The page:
Advertisement

Warning as scammers pretending to be Lottery winners offer money to desperate mum

Dympna McKenna, 47, believed she was chatting to Richard and Debbie Nuttall  (Anita Maric / SWNS)
Dympna McKenna, 47, believed she was chatting to Richard and Debbie Nuttall (Anita Maric / SWNS)

Cruel scammers have targeted the debt-ridden single mum of a disabled young girl - by posing as millionaire lottery winners offering a helping hand.

Dympna McKenna, 47, believed she was chatting to Richard and Debbie Nuttall - who scooped £61million on the EuroMillions in January - over Facebook.

She "bared her soul" and revealed she was desperate to find some help for her and her daughter Dakota, 10, and the £7,000 debt she is in.

She cried when the scammers offered her cash but later realised it was a lie and decided to play along.

Now she wants to warn others who might not be ware it's a scam.

Dympna, who is a full-time carer for her autistic daughter, said: "I bared my soul - that's why I'm mad. They are sat behind a computer.

"How can a person go from being an innocent baby to a monster? It's disgusting."

Dympna, from Birmingham, has desperately trying to get out of debt for the last few years.

Dympna McKenna with her daughter Dakota (Dympna McKenna / SWNS)
Dympna McKenna with her daughter Dakota (Dympna McKenna / SWNS)

She thought her prayers had been answered when a friend of a friend told her they'd been speaking with lottery winners Richard and Debbie, both 54, and said they might be able to help.

She said of her situation: "She has sleepless nights with anxiety. I'm always on her bed holding her hand. I can't work."

Dympna decided to reach out via Facebook to who she thought was Richard. She explained her situation and was amazed when she was offered cash.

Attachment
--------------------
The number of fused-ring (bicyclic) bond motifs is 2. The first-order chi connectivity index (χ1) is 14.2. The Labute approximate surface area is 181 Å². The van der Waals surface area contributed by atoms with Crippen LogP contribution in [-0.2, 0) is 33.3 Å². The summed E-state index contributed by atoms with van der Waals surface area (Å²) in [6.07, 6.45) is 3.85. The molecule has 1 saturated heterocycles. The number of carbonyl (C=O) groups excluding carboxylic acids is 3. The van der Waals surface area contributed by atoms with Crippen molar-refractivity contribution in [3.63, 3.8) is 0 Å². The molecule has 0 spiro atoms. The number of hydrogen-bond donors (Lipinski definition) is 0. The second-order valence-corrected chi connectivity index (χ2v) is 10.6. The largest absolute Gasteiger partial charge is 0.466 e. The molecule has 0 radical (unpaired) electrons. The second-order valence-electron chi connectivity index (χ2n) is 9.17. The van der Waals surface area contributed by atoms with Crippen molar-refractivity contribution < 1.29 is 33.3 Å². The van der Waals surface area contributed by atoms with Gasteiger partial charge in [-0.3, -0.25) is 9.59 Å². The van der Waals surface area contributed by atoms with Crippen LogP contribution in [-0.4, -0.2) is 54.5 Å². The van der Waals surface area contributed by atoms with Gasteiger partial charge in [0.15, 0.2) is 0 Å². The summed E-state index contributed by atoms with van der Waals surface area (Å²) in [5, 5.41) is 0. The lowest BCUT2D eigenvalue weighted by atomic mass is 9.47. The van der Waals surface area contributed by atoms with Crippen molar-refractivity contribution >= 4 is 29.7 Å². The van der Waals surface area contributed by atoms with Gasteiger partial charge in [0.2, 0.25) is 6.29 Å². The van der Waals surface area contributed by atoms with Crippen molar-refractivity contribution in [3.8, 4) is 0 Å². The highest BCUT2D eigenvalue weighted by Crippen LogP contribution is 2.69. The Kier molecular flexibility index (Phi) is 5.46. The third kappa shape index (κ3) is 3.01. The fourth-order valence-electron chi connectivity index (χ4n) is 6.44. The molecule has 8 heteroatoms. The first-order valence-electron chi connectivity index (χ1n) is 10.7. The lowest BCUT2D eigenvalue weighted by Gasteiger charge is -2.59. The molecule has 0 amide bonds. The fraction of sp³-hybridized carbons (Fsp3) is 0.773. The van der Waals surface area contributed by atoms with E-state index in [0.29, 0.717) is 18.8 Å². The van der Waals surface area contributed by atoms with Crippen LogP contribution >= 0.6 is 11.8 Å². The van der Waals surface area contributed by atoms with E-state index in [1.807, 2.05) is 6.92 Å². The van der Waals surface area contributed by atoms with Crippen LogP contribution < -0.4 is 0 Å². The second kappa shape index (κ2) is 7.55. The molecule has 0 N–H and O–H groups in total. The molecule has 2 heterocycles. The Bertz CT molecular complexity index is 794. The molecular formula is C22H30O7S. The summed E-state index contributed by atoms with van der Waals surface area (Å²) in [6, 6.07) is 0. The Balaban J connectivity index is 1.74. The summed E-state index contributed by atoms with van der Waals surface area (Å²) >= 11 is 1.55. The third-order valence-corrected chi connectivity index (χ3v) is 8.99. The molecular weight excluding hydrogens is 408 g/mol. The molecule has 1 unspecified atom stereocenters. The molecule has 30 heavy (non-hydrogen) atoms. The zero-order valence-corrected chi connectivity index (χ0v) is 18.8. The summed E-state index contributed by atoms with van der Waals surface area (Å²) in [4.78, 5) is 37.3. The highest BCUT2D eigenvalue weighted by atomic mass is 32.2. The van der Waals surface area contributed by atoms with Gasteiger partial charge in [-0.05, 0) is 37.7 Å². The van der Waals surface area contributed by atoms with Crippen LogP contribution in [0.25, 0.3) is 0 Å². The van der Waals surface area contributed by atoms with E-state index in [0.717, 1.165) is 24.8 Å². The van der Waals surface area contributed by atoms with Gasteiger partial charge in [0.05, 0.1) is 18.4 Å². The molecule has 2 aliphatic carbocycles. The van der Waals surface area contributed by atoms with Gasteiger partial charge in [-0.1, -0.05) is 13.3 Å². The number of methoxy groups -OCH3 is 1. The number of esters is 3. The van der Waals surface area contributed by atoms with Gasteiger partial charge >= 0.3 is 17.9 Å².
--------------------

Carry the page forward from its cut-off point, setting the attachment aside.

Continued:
But soon she started to realise all wasn't as it seemed when they started to ask her for identifying information.

Dympna said: "For new lottery winners, why were they investing so much time into messaging me? You'd be spending your money."

Although Dympna didn't fall for the scam she is worried others have.

She said: "I feel sick for them. They could be losing thousands of pounds.

"I'm angry that these people are doing this."

Lottery operator Allwyn said they contacted Meta and the account has been removed.

A spokesman said: "We are aware that there are individuals and organisations that attempt to obtain payment or personal details from people under a variety of pretexts.

"The National Lottery, winners of The National Lottery and other lotteries are sometimes falsely used as part of these scams.

"We would urge people to remember that, if something looks too good to be true, it probably is.

"The National Lottery website provides security advice in respect of lottery ‘scams’: https://www.national-lottery.co.uk/security As always, if any individual believes they are a victim of crime, they should contact their local police."

Meta have also been contacted for comment.